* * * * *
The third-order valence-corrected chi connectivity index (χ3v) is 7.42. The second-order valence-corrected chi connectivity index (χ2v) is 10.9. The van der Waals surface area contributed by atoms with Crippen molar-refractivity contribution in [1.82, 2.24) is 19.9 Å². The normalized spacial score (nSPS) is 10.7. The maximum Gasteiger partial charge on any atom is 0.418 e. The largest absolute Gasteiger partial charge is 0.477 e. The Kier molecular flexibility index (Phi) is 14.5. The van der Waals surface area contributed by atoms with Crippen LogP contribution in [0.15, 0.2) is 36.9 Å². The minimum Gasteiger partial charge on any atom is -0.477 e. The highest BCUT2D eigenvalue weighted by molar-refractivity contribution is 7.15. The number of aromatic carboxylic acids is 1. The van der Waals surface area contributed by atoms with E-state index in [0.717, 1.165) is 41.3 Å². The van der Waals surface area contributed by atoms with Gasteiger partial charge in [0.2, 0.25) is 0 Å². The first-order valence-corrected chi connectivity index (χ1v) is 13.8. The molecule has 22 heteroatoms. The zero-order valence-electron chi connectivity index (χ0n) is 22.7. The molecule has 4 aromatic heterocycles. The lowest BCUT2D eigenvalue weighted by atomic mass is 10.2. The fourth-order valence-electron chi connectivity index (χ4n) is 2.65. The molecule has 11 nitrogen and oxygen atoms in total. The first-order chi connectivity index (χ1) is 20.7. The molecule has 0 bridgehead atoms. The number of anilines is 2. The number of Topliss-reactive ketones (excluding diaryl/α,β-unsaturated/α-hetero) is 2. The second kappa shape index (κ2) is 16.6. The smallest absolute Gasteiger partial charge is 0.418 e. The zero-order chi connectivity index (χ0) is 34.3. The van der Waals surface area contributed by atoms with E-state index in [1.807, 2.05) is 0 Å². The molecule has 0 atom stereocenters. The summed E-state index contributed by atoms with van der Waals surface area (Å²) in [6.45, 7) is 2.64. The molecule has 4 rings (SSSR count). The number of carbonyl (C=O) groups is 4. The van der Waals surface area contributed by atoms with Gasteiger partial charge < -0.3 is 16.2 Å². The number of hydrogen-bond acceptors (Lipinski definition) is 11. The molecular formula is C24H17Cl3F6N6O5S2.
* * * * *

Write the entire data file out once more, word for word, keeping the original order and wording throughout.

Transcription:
The third-order valence-corrected chi connectivity index (χ3v) is 7.42. The second-order valence-corrected chi connectivity index (χ2v) is 10.9. The van der Waals surface area contributed by atoms with Crippen molar-refractivity contribution in [1.82, 2.24) is 19.9 Å². The normalized spacial score (nSPS) is 10.7. The maximum Gasteiger partial charge on any atom is 0.418 e. The largest absolute Gasteiger partial charge is 0.477 e. The Kier molecular flexibility index (Phi) is 14.5. The van der Waals surface area contributed by atoms with Crippen LogP contribution in [0.15, 0.2) is 36.9 Å². The minimum Gasteiger partial charge on any atom is -0.477 e. The highest BCUT2D eigenvalue weighted by molar-refractivity contribution is 7.15. The number of aromatic carboxylic acids is 1. The van der Waals surface area contributed by atoms with E-state index in [0.717, 1.165) is 41.3 Å². The van der Waals surface area contributed by atoms with Gasteiger partial charge in [0.2, 0.25) is 0 Å². The first-order valence-corrected chi connectivity index (χ1v) is 13.8. The molecule has 22 heteroatoms. The zero-order valence-electron chi connectivity index (χ0n) is 22.7. The molecule has 4 aromatic heterocycles. The lowest BCUT2D eigenvalue weighted by atomic mass is 10.2. The fourth-order valence-electron chi connectivity index (χ4n) is 2.65. The molecule has 11 nitrogen and oxygen atoms in total. The first-order chi connectivity index (χ1) is 20.7. The molecule has 0 bridgehead atoms. The number of anilines is 2. The number of Topliss-reactive ketones (excluding diaryl/α,β-unsaturated/α-hetero) is 2. The second kappa shape index (κ2) is 16.6. The smallest absolute Gasteiger partial charge is 0.418 e. The zero-order chi connectivity index (χ0) is 34.3. The van der Waals surface area contributed by atoms with E-state index in [1.807, 2.05) is 0 Å². The molecule has 0 atom stereocenters. The summed E-state index contributed by atoms with van der Waals surface area (Å²) in [6.45, 7) is 2.64. The molecule has 4 rings (SSSR count). The number of carbonyl (C=O) groups is 4. The van der Waals surface area contributed by atoms with Gasteiger partial charge < -0.3 is 16.2 Å². The number of hydrogen-bond acceptors (Lipinski definition) is 11. The molecular formula is C24H17Cl3F6N6O5S2.